I confess, I am surprised to find out just how little money you can raise by slapping a 5.4% surtax on incomes above a million. I also wonder at what point serious political resistance to taxes sets in. I know, it's common to claim that Americans are tax haters. But actually, Americans, even the wealthy, pay their taxes at a rate that would shock an Italian. We grumble, but in the end, we pay.
But at some point, that changes. In the highest paying zip codes, the effective average combined tax rate (not the marginal rate) on many affluent people is already well over forty percent--I shelled out more than 40% of my really non-lavish journalist's salary when I lived in Manhattan. The repeal of the Bush tax cuts will push some taxpayers into the 50+percent total tax bracket. Is America ready?
One thing I think that wonks often overrate is how fiercely the resistance to taxes mounts once you get past a certain point. Our mental arithmetic is all wrong. We think of a 5% tax increase as a relatively small amount. But of course, once you're nearing a 50% average tax rate, a 5% tax increase is something like a 10% cut in the taxpayer's take-home pay. And the higher the starting tax rate, the larger the percentage of tangible income the tax increase consumes. Yet because wonks assess tax increases relative to the size of the base rate, an increase from 55% to 60% actually sounds smaller than an increase from 15% to 20%. Yet from the perspective of the taxpayer, the former represents a much greater encroachment on their disposable income.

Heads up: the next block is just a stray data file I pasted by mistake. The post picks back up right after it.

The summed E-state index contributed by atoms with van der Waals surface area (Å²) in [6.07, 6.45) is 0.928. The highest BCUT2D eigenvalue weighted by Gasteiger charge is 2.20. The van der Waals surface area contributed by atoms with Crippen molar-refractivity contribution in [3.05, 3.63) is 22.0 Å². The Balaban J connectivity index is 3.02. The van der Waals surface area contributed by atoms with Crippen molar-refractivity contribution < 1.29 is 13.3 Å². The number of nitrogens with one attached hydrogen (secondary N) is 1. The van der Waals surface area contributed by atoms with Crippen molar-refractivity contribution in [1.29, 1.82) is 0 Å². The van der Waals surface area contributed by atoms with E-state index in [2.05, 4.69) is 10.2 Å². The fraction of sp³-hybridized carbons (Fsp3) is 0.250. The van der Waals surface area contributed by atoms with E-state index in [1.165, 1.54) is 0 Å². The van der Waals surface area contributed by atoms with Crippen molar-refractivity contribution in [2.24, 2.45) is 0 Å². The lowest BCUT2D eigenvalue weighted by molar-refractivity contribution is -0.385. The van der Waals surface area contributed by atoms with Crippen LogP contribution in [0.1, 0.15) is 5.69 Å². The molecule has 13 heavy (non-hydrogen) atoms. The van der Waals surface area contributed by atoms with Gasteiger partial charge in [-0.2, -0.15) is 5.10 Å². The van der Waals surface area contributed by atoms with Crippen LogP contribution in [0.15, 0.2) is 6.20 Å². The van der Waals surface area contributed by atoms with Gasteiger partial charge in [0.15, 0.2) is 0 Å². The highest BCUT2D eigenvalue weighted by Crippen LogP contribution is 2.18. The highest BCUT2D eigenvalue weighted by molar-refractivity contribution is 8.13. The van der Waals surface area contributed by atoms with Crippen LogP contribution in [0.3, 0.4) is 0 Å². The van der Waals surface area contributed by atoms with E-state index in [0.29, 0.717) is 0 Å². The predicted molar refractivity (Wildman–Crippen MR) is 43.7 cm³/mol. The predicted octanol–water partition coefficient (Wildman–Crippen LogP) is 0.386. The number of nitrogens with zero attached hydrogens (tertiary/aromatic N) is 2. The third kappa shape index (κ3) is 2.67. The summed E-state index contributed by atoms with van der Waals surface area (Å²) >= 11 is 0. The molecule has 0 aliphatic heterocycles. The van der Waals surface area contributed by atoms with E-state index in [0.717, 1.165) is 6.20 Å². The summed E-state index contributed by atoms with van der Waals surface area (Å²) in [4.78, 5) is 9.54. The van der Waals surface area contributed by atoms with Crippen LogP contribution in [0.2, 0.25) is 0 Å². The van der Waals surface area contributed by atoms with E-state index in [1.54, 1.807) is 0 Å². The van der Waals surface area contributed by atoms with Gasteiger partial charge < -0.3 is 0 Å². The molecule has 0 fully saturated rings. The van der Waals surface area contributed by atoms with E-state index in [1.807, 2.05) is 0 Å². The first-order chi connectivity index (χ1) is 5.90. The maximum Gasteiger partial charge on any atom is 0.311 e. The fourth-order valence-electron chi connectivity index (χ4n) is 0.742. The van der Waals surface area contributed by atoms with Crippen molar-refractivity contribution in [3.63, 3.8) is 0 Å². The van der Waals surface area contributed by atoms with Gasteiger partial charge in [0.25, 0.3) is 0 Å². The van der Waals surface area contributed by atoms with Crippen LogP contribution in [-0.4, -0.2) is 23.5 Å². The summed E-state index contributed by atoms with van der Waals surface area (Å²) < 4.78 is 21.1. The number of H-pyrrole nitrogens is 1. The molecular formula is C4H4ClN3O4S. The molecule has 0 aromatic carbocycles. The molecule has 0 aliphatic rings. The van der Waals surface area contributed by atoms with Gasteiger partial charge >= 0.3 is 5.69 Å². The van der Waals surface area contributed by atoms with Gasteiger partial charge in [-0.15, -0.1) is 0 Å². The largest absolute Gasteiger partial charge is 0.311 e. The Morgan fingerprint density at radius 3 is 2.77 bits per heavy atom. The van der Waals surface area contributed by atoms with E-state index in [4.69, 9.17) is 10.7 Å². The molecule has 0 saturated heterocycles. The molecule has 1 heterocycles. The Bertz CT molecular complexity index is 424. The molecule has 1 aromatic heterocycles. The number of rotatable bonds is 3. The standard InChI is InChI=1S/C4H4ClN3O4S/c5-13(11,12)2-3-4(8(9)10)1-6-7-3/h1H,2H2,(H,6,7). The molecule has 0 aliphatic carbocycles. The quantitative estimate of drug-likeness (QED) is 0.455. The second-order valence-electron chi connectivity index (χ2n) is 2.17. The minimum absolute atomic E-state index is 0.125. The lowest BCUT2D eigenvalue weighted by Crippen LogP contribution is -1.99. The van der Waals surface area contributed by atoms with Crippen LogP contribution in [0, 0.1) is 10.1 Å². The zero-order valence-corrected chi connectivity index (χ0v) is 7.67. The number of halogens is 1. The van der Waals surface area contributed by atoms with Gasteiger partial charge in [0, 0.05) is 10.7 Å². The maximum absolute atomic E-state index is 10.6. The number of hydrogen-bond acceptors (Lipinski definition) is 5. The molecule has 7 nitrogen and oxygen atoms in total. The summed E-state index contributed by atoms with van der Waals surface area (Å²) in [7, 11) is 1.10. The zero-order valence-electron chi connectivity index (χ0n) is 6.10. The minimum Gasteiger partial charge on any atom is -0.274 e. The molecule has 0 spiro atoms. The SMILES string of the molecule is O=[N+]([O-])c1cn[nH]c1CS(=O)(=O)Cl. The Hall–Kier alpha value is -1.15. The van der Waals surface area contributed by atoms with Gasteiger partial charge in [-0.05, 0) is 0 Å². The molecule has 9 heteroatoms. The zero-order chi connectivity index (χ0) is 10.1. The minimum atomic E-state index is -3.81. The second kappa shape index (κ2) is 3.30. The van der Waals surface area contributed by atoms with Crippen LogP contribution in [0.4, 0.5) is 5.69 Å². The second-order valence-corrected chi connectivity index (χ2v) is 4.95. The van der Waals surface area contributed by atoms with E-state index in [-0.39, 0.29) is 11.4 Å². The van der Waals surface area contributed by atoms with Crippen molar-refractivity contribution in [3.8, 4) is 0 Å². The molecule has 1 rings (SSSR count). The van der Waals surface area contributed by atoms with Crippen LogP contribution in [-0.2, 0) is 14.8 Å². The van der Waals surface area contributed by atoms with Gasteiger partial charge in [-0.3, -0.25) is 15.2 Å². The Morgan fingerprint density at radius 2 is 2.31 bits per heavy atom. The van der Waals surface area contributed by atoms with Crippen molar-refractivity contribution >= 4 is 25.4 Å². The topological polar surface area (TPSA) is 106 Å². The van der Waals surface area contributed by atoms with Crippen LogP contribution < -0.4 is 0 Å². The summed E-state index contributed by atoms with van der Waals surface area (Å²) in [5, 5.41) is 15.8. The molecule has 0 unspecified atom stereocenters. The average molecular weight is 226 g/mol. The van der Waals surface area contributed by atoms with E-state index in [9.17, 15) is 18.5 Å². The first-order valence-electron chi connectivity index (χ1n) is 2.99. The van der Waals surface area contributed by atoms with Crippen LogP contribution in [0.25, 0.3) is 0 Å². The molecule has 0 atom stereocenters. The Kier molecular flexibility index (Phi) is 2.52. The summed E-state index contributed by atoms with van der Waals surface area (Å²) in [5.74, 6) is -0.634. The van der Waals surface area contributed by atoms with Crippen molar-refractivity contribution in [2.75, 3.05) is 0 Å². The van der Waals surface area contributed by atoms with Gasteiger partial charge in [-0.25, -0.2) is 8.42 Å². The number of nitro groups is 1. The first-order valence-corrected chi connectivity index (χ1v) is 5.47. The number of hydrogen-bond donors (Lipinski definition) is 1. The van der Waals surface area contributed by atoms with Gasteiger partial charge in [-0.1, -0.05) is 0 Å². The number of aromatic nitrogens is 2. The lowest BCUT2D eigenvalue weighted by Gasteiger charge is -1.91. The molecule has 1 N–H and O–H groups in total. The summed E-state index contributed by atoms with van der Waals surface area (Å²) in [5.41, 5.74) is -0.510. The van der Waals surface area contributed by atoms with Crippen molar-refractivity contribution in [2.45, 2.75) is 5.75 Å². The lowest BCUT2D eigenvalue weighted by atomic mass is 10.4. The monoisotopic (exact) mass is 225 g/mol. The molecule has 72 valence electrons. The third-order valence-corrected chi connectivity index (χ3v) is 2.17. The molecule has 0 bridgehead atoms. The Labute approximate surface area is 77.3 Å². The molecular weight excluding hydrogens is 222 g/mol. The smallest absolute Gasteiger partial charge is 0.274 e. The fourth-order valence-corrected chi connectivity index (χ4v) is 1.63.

Someone with two million a year in adjusted gross income now takes home $650,000 out of the last million, then pays some portion of the remainder to various state and local authorities. In 2011, if all goes as currently planned, they'll lose just more than $100,000 of that income, and more to various tax increases on lower income levels. Rich people are less budget-conscious than you and I, but I bet even they notice a missing $100,000.
Should we feel sorry for them? No. But I expect they'll start felling sorry for themselves. And I'll be interested to see what impact this bill has, if it passes, on Obama's support among the wealthy.
Thursday, July 16, 2009
"Don't Tread On Me" Will Soon Make A Surprising Comeback, And From Unexpected Quarters